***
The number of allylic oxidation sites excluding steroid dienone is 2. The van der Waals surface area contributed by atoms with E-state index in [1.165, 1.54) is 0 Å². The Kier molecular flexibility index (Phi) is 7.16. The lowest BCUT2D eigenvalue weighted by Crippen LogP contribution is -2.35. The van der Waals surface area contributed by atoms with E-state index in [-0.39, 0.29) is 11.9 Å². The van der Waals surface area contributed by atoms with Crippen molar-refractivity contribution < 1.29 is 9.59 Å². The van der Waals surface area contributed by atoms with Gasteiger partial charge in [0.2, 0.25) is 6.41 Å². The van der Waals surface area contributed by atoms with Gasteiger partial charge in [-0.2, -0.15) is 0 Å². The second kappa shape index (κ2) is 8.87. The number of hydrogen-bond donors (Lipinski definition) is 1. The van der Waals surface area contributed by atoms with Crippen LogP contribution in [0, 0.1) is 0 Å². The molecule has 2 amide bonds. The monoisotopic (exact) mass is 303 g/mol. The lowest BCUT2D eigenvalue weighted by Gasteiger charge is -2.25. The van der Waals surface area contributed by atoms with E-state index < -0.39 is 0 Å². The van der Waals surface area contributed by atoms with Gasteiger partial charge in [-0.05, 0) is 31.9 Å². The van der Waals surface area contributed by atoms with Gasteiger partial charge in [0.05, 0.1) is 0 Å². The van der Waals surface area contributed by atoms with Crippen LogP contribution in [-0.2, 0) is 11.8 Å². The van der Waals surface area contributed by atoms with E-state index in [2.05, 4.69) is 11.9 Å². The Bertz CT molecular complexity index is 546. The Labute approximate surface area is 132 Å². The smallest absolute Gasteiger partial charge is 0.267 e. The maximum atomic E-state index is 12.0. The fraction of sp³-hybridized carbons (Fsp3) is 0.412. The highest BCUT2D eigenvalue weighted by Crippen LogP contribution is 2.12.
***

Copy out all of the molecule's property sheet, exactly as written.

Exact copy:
The number of allylic oxidation sites excluding steroid dienone is 2. The van der Waals surface area contributed by atoms with E-state index in [1.165, 1.54) is 0 Å². The Kier molecular flexibility index (Phi) is 7.16. The lowest BCUT2D eigenvalue weighted by Crippen LogP contribution is -2.35. The van der Waals surface area contributed by atoms with E-state index in [-0.39, 0.29) is 11.9 Å². The van der Waals surface area contributed by atoms with Crippen molar-refractivity contribution < 1.29 is 9.59 Å². The van der Waals surface area contributed by atoms with Gasteiger partial charge in [0.2, 0.25) is 6.41 Å². The van der Waals surface area contributed by atoms with Gasteiger partial charge in [-0.2, -0.15) is 0 Å². The second kappa shape index (κ2) is 8.87. The number of hydrogen-bond donors (Lipinski definition) is 1. The van der Waals surface area contributed by atoms with Crippen LogP contribution in [0, 0.1) is 0 Å². The molecule has 2 amide bonds. The monoisotopic (exact) mass is 303 g/mol. The lowest BCUT2D eigenvalue weighted by Gasteiger charge is -2.25. The van der Waals surface area contributed by atoms with E-state index < -0.39 is 0 Å². The van der Waals surface area contributed by atoms with Gasteiger partial charge in [-0.05, 0) is 31.9 Å². The van der Waals surface area contributed by atoms with Gasteiger partial charge in [0.05, 0.1) is 0 Å². The van der Waals surface area contributed by atoms with Crippen LogP contribution in [-0.2, 0) is 11.8 Å². The van der Waals surface area contributed by atoms with E-state index in [2.05, 4.69) is 11.9 Å². The Bertz CT molecular complexity index is 546. The Labute approximate surface area is 132 Å². The smallest absolute Gasteiger partial charge is 0.267 e. The maximum atomic E-state index is 12.0. The fraction of sp³-hybridized carbons (Fsp3) is 0.412. The highest BCUT2D eigenvalue weighted by Crippen LogP contribution is 2.12.